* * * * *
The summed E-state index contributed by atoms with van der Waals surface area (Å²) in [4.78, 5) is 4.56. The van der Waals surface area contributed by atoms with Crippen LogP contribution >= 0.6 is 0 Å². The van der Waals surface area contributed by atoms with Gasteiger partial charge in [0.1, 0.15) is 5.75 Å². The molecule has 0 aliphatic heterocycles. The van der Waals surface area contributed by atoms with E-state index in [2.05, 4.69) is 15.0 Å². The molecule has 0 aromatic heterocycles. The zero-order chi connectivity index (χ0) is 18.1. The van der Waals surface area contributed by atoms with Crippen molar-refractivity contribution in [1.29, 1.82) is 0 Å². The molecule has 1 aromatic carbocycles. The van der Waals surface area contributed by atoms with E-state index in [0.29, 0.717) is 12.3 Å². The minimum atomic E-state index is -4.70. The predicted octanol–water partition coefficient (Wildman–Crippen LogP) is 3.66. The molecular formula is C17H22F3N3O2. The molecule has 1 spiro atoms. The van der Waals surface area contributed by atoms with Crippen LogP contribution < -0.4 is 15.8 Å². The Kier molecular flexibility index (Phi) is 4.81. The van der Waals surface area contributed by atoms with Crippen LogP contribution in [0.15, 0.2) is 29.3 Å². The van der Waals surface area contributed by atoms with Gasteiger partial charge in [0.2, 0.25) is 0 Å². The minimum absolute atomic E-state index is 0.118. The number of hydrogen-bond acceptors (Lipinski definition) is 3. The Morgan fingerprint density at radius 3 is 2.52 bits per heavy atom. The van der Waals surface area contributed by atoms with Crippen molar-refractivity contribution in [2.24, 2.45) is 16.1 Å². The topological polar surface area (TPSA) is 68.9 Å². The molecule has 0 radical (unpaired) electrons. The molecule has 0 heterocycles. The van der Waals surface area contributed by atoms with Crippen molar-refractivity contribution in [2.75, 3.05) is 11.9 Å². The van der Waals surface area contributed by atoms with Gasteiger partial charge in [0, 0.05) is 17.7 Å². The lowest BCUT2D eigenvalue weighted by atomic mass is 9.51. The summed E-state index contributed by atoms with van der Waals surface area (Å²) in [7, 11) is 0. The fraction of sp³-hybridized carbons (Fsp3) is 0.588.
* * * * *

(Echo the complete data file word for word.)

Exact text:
The summed E-state index contributed by atoms with van der Waals surface area (Å²) in [4.78, 5) is 4.56. The van der Waals surface area contributed by atoms with Crippen LogP contribution >= 0.6 is 0 Å². The van der Waals surface area contributed by atoms with Gasteiger partial charge in [0.1, 0.15) is 5.75 Å². The molecule has 0 aliphatic heterocycles. The van der Waals surface area contributed by atoms with E-state index in [2.05, 4.69) is 15.0 Å². The molecule has 0 aromatic heterocycles. The zero-order chi connectivity index (χ0) is 18.1. The van der Waals surface area contributed by atoms with Crippen molar-refractivity contribution in [1.29, 1.82) is 0 Å². The molecule has 1 aromatic carbocycles. The van der Waals surface area contributed by atoms with E-state index in [0.29, 0.717) is 12.3 Å². The minimum atomic E-state index is -4.70. The predicted octanol–water partition coefficient (Wildman–Crippen LogP) is 3.66. The molecular formula is C17H22F3N3O2. The molecule has 1 spiro atoms. The van der Waals surface area contributed by atoms with Crippen LogP contribution < -0.4 is 15.8 Å². The Kier molecular flexibility index (Phi) is 4.81. The van der Waals surface area contributed by atoms with Crippen LogP contribution in [0.15, 0.2) is 29.3 Å². The van der Waals surface area contributed by atoms with Gasteiger partial charge in [0.2, 0.25) is 0 Å². The minimum absolute atomic E-state index is 0.118. The number of hydrogen-bond acceptors (Lipinski definition) is 3. The Morgan fingerprint density at radius 3 is 2.52 bits per heavy atom. The van der Waals surface area contributed by atoms with Crippen molar-refractivity contribution in [2.24, 2.45) is 16.1 Å². The topological polar surface area (TPSA) is 68.9 Å². The molecule has 0 radical (unpaired) electrons. The molecule has 0 heterocycles. The van der Waals surface area contributed by atoms with Crippen molar-refractivity contribution in [2.75, 3.05) is 11.9 Å². The van der Waals surface area contributed by atoms with Gasteiger partial charge in [0, 0.05) is 17.7 Å². The lowest BCUT2D eigenvalue weighted by atomic mass is 9.51. The summed E-state index contributed by atoms with van der Waals surface area (Å²) in [7, 11) is 0. The fraction of sp³-hybridized carbons (Fsp3) is 0.588.